Broadway Features and Reviews
RENT: When A Wall Is Not A Wall
By Mary Bowers, Broadway Magazine
After 12 years and 5,000 performances, Rent the Musical will close at the Nederlander Theatre this September, leaving its name in Broadway history as seventh-longest running Broadway show after other behemoths Phantom of the Opera, Cats and Les Mis. And when it does leave, it will take with it the thousands of theatergoers who have also left their name on Broadway-scribbled on the wall outside.
The theatre's lime-green washed walls first became a surface for tribute-makers after the front of the theatre was repainted to represent a tenement building. The tradition began in an alley alongside the theater where celebrities from Tom Cruise and Nicole Kidman, to Liza Minelli, left their messages of gratitude on the wall outside the stage door. The parents of Jonathan Larson, the show's composer who died of an aneurysm at the age of 35, two weeks before the show's opening, also left a eulogy. The habit soon spread to the front of the theatre, where fans waited in line for several hours every day to grab the 34 or so front row discount tickets held over for every performance.
Much of the graffiti is a tribute to the show's original stars, Anthony Pascal and Adam Rapp. "No one can beat Anthony and Adam!" reads one black sharpie-marker addition, "we love you forever!", "No day but today!" says another, referring in three inch high letters to the finale song. Others could belong on any wall, ("I heart NY") and still others seem to belong elsewhere ("R.I.P. Heath Ledger"). In any case, there will be tears when the wall is repainted in September, something company manager Nick Kaledin has already confirmed a certainty, despite calls on fan sites to have it auctioned.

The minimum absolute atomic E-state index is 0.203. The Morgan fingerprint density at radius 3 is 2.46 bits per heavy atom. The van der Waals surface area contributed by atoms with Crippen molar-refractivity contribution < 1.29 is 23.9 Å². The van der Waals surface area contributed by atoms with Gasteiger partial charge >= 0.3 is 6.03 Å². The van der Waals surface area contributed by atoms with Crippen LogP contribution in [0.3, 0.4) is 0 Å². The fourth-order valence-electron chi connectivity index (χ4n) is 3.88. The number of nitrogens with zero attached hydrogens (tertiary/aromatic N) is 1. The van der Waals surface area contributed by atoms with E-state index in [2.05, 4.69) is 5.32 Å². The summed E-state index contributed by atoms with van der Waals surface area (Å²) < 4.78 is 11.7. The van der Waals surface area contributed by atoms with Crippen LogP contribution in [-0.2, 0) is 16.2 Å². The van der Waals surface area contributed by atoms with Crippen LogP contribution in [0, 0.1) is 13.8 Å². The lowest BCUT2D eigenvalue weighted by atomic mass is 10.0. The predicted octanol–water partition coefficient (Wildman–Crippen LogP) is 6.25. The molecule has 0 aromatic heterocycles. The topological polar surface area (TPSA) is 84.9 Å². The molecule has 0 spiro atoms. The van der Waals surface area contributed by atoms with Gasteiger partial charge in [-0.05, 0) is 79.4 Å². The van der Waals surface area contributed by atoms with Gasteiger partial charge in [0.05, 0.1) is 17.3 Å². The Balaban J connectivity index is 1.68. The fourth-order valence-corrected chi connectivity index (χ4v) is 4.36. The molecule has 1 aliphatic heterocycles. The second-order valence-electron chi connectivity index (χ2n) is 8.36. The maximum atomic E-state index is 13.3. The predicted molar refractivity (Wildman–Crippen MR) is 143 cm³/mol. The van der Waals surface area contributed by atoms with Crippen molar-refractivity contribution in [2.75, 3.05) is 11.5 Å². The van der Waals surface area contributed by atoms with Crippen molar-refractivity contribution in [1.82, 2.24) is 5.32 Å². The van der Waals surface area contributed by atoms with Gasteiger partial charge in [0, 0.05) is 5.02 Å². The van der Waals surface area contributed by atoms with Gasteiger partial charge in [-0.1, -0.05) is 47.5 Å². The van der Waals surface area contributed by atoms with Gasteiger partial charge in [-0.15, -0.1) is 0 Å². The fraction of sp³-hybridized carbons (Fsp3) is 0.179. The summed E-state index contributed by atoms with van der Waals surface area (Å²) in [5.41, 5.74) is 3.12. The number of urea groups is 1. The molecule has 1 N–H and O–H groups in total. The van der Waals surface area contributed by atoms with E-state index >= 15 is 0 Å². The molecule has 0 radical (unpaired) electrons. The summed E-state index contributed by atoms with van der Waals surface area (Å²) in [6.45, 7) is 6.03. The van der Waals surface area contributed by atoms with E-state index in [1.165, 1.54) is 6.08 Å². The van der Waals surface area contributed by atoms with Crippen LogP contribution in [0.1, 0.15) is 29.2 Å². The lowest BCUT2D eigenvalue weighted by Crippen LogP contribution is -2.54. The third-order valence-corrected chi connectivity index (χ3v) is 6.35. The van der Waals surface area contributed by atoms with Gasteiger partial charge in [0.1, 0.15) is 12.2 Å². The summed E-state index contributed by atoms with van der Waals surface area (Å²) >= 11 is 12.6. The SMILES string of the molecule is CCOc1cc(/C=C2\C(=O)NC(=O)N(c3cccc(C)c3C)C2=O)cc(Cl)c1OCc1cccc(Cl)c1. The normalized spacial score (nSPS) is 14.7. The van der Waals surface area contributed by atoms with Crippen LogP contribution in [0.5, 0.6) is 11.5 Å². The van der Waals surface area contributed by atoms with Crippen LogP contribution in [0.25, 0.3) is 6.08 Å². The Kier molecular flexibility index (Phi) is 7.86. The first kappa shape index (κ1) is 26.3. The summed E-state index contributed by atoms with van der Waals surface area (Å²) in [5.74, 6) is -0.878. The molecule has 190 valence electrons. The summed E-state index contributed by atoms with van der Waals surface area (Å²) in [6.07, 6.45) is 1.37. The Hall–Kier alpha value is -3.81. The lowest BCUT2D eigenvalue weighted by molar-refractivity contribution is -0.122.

It wouldn't be the first graffiti wall to go under the hammer. Back in January, a London wall sprayed by British graffiti artist Banksy was sold for over $400,000 in an online auction, with the clause, of course, that the new owner had to find a way of getting it home. Other notable celebrity shrines-the sidewalk in London into which T-Rex singer Marc Bolan drove his car in 1974, wall outside Abbey Road studios where the Beatles recorded their album of the same name, or Oscar Wilde's grave in Paris, littered with lipstick kisses and poetry, can expect to stay in the public realm for a while. Jim Morrison's grave in the same cemetery is occasionally cleaned by French authorities, but is still fiercely protected by a gendarme on patrol at all times.
Some come to the Rent wall to preserve the memory of their favorite actors, some come to preserve the day of their performance, and some come to preserve themselves. But when the final curtain goes down in the Nederlander theatre on September 7, and the wall is blank once more, it will be clear that this Broadway show, like all the others, is only mortal.
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